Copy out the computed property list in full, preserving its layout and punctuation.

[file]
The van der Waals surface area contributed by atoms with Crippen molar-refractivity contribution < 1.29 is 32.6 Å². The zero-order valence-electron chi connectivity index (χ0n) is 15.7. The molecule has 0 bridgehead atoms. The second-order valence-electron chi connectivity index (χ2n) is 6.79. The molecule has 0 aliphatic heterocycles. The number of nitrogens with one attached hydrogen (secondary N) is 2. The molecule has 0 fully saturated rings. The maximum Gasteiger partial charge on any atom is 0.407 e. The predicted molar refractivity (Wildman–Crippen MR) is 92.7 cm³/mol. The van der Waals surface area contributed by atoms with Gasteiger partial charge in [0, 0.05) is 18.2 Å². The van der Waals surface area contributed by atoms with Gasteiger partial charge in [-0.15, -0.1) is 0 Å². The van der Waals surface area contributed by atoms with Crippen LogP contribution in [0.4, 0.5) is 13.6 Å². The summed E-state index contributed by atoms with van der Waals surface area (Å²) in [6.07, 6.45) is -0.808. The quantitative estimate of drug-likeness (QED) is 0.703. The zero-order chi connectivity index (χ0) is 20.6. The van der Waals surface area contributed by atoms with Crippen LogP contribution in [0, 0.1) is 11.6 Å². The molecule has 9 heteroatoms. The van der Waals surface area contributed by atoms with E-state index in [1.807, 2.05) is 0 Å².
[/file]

The van der Waals surface area contributed by atoms with Crippen molar-refractivity contribution < 1.29 is 32.6 Å². The zero-order valence-electron chi connectivity index (χ0n) is 15.7. The molecule has 0 bridgehead atoms. The second-order valence-electron chi connectivity index (χ2n) is 6.79. The molecule has 0 aliphatic heterocycles. The number of nitrogens with one attached hydrogen (secondary N) is 2. The molecule has 0 fully saturated rings. The maximum Gasteiger partial charge on any atom is 0.407 e. The predicted molar refractivity (Wildman–Crippen MR) is 92.7 cm³/mol. The van der Waals surface area contributed by atoms with Gasteiger partial charge in [0, 0.05) is 18.2 Å². The van der Waals surface area contributed by atoms with Gasteiger partial charge in [-0.15, -0.1) is 0 Å². The van der Waals surface area contributed by atoms with Crippen LogP contribution in [0.4, 0.5) is 13.6 Å². The summed E-state index contributed by atoms with van der Waals surface area (Å²) in [6.07, 6.45) is -0.808. The quantitative estimate of drug-likeness (QED) is 0.703. The zero-order chi connectivity index (χ0) is 20.6. The van der Waals surface area contributed by atoms with Crippen LogP contribution in [0, 0.1) is 11.6 Å². The molecule has 9 heteroatoms. The van der Waals surface area contributed by atoms with E-state index in [1.807, 2.05) is 0 Å².